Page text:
Launched in 2010 by the United Nations Environment Programme (UNEP), Promoting Low Carbon Transport in India was designed to forge a strong link between India’s national climate change policy and efforts to develop and improve transport systems in cities. Taking into account the requirements of India’s National Action Plan on Climate Change, the project aimed to build institutional capacity in urban areas, with the goal of improving mobility for the local population, lowering CO2 emissions, and creating what was known as “smart cities.” Both local and national policy makers participate in this process, including research institutions (such as the Indian Institute of Management, Indian Institute of Technology and CEPT University), consultants, municipal authorities, and other experts.
Implemented by the UNEP Transport Unit in Kenya, UNEP DTU Partnership in Denmark and partners in India, the five-year, 2.49 million € project is funded by the German government’s International Climate Initiative in consultation with the government of India’s Ministry of Environment and Forests (MoEF) and the Ministry of Urban Development (MoUD). Key local partners include the Indian Institute of Management in Ahmedabad, the Indian Institute of Technology in Delhi, and CEPT University in Ahmedabad.
When the project began, India was the world’s fourth largest emitter of greenhouse gases, and its transport sector was the second largest contributor to the country’s CO2 emissions. The transport sector was also India’s leading consumer of fossil fuels and was responsible for traffic congestion, air and noise pollution, and road fatalities, especially in urban areas.
In order to make India’s expanding transport sector more sustainable, policy-making institutions and planners needed to have the knowledge, data and tools that make it possible to build transport systems that would both help mitigate climate risks and meet growing transport needs. This project aimed to help create that enabling environment by providing targeted training, detailed analysis, and methodological tools that would contribute to Indian government’s efforts to design low-carbon transport systems.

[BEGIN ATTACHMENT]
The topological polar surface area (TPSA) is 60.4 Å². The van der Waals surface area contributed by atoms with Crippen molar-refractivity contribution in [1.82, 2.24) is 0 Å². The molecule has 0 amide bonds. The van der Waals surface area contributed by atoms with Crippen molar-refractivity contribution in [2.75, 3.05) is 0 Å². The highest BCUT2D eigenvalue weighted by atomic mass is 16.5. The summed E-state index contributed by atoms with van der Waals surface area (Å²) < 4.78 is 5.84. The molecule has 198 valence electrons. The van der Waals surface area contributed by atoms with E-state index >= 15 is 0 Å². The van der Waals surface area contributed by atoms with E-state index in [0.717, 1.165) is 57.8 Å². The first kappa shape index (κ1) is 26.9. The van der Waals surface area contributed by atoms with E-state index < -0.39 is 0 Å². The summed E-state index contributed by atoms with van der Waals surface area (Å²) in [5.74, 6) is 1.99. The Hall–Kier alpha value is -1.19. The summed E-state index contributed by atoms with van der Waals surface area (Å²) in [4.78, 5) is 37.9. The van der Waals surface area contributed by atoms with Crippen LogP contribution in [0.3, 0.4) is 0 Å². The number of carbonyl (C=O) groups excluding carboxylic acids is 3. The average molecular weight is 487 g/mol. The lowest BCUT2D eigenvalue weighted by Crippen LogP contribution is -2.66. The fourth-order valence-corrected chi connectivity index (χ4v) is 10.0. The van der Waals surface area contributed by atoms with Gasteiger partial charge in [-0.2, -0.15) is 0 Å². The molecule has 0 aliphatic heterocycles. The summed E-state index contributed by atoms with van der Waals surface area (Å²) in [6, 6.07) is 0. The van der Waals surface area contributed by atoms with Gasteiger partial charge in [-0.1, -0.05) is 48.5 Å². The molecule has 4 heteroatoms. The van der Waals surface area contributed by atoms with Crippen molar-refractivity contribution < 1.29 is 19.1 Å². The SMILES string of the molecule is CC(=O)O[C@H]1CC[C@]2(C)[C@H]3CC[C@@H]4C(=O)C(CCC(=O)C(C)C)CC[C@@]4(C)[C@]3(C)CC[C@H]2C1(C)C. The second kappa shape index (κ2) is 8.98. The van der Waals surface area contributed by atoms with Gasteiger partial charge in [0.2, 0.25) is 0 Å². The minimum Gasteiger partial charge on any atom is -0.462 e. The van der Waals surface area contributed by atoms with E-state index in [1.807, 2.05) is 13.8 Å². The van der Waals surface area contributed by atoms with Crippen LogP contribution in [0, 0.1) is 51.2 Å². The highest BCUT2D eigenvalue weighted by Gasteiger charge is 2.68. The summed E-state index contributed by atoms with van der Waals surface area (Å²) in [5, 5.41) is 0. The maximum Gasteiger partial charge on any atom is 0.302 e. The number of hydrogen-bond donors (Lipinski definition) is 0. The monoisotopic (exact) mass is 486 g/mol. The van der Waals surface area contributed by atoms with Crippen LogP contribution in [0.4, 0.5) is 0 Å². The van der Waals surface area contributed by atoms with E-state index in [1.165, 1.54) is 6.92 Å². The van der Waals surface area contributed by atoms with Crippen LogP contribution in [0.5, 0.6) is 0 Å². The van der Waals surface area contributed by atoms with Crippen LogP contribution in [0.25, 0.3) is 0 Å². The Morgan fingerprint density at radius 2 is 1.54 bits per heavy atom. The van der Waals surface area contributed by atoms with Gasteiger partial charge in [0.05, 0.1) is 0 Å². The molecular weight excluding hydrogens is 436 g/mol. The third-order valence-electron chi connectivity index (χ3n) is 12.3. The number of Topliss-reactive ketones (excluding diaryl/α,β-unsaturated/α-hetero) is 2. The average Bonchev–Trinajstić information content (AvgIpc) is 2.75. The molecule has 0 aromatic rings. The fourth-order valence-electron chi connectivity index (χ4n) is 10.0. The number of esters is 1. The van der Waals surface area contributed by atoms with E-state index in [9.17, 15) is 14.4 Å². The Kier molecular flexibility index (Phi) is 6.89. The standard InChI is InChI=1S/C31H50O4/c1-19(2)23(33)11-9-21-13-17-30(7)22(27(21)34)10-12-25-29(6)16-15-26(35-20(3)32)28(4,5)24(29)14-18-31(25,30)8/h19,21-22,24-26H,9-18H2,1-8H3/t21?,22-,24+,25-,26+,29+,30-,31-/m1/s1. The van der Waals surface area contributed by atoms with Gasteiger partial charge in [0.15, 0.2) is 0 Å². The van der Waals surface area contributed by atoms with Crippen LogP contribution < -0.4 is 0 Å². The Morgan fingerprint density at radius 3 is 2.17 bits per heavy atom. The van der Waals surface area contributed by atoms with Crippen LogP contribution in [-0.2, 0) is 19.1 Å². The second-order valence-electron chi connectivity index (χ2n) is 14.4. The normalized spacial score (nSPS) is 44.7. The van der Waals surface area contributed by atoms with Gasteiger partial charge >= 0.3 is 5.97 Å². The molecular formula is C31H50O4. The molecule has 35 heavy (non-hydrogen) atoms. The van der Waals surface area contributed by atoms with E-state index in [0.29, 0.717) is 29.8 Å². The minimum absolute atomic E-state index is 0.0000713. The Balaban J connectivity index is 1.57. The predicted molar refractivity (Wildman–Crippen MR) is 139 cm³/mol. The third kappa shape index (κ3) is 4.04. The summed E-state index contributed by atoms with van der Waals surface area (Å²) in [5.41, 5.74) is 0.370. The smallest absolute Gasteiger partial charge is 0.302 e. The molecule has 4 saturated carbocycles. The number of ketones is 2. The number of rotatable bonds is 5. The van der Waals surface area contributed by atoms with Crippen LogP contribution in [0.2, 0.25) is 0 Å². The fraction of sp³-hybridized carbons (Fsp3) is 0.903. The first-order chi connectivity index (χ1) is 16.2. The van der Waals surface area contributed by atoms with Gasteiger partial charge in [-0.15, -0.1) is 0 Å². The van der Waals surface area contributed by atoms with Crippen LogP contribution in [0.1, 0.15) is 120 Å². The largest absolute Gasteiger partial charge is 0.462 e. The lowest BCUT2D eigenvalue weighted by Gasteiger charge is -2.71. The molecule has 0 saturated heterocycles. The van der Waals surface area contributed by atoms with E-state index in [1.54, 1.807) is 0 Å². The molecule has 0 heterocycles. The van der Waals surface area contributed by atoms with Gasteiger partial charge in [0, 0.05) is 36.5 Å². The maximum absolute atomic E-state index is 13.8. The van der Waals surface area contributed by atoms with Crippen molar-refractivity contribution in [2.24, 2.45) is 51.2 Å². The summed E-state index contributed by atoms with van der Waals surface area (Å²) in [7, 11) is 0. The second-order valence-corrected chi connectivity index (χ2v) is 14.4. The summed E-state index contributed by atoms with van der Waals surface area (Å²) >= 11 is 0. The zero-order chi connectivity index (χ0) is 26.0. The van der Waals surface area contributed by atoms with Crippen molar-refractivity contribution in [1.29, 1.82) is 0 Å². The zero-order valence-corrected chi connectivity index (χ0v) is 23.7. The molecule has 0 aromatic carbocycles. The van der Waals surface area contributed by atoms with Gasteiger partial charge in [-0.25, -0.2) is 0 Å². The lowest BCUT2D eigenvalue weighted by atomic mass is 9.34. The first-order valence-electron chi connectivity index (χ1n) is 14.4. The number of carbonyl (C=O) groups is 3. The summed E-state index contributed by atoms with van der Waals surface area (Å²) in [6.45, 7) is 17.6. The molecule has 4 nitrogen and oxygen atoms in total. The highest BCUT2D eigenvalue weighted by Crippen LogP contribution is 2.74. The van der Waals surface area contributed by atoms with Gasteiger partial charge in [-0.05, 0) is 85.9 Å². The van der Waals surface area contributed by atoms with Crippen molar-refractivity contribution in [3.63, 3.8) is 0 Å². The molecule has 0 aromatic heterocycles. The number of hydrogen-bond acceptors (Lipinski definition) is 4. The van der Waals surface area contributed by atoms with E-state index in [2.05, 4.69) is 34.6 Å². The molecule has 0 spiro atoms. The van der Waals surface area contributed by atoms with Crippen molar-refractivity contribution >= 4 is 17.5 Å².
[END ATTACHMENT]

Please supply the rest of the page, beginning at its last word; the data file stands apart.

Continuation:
Focusing on both transport and development, Promoting Low Carbon Transport in India simultaneously addressed the overarching issues of climate change on both national and local levels. The project was based on the idea that mobility objectives needed to incorporate other development goals, such as improvement in equality, safety and environment. For this reason, the project brought together not only professionals from the domain of transport planning, but also experts on social inclusion, gender, safety and climate change. While this hybrid approach to problem-solving could have added complexity, the project was guided by the belief that the benefits of low carbon transport solutions would be greater if they were informed by social and gender realities. This multi-disciplinary approach aimed to create transport planning that could truly improve the lives of people in India, especially the poor.
One of the project’s central activities was helping three Indian cities (Udaipur, Rajkot, and Visakhapatnam) prepare Low Carbon Comprehensive Mobility Plans (LCMPs). These plans factored in a wide range of variables, using a detailed analytic approach. LCMPs analyzed business-as-usual trends in mobility demand, as well as indicators for accessibility, inclusiveness, environment, and CO2 emissions. Using this data, the plans suggested alternative sustainable scenarios and strategies that would help achieve both climate and development goals. The lessons learned from implementing LCMPs were then used to revise the MoUD’s default transport planning guide for all Indian cities: The Comprehensive Mobility Planning (CMP) toolkit. Cities had to use the CMP in order to access funds for implementing sustainable urban transport projects. Applicable to all Indian cities, the revised toolkit was a major step forward from conventional transport planning towards low carbon mobility.
Capacity-building activities included organizing stakeholders’ consultations, workshops and roundtable sessions that encouraged a constructive exchange of information and ideas, and helped enable existing institutions transition towards a low carbon mobility pathway.
The overall goal of Promoting Low Carbon Transport in India was twofold: on the national level, the project aimed to create an enabling policy environment for building a sustainable transport network; and on a local level, the project aimed to increase cities’ capacity to improve mobility while lowering CO2 emissions. As a result of this effort, the project's expected outcomes were: